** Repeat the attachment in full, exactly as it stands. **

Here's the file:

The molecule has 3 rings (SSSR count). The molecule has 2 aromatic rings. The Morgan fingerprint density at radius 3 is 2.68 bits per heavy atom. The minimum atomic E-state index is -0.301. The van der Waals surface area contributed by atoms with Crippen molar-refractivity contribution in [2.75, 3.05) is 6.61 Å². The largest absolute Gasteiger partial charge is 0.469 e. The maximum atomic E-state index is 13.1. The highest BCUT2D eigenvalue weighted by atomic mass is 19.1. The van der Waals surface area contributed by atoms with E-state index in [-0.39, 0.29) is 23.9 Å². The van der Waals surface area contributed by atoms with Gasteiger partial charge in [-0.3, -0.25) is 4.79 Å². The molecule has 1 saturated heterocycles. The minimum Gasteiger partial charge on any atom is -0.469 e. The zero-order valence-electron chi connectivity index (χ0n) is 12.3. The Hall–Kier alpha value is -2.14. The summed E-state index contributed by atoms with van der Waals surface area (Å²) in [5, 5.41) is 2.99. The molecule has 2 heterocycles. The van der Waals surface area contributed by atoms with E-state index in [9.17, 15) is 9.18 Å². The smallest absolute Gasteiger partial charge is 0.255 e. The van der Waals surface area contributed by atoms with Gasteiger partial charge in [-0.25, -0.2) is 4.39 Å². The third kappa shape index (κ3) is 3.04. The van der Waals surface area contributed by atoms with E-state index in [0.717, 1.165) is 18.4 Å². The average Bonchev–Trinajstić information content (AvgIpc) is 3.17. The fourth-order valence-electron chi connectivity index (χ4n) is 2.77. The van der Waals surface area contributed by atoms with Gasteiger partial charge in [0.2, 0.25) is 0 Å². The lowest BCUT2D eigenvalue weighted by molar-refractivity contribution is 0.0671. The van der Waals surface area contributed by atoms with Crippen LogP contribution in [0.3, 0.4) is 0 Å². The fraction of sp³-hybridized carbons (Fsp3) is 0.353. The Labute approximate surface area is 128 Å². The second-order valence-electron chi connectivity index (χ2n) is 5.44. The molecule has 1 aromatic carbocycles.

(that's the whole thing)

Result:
The molecule has 3 rings (SSSR count). The molecule has 2 aromatic rings. The Morgan fingerprint density at radius 3 is 2.68 bits per heavy atom. The minimum atomic E-state index is -0.301. The van der Waals surface area contributed by atoms with Crippen molar-refractivity contribution in [2.75, 3.05) is 6.61 Å². The largest absolute Gasteiger partial charge is 0.469 e. The maximum atomic E-state index is 13.1. The highest BCUT2D eigenvalue weighted by atomic mass is 19.1. The van der Waals surface area contributed by atoms with E-state index in [-0.39, 0.29) is 23.9 Å². The van der Waals surface area contributed by atoms with Gasteiger partial charge in [-0.3, -0.25) is 4.79 Å². The molecule has 1 saturated heterocycles. The minimum Gasteiger partial charge on any atom is -0.469 e. The zero-order valence-electron chi connectivity index (χ0n) is 12.3. The Hall–Kier alpha value is -2.14. The summed E-state index contributed by atoms with van der Waals surface area (Å²) in [5, 5.41) is 2.99. The molecule has 2 heterocycles. The van der Waals surface area contributed by atoms with E-state index in [9.17, 15) is 9.18 Å². The smallest absolute Gasteiger partial charge is 0.255 e. The van der Waals surface area contributed by atoms with Gasteiger partial charge in [-0.25, -0.2) is 4.39 Å². The third kappa shape index (κ3) is 3.04. The van der Waals surface area contributed by atoms with E-state index in [0.717, 1.165) is 18.4 Å². The average Bonchev–Trinajstić information content (AvgIpc) is 3.17. The fourth-order valence-electron chi connectivity index (χ4n) is 2.77. The van der Waals surface area contributed by atoms with Gasteiger partial charge in [0.2, 0.25) is 0 Å². The lowest BCUT2D eigenvalue weighted by molar-refractivity contribution is 0.0671. The van der Waals surface area contributed by atoms with Crippen LogP contribution in [0.3, 0.4) is 0 Å². The fraction of sp³-hybridized carbons (Fsp3) is 0.353. The Labute approximate surface area is 128 Å². The second-order valence-electron chi connectivity index (χ2n) is 5.44. The molecule has 1 aromatic carbocycles.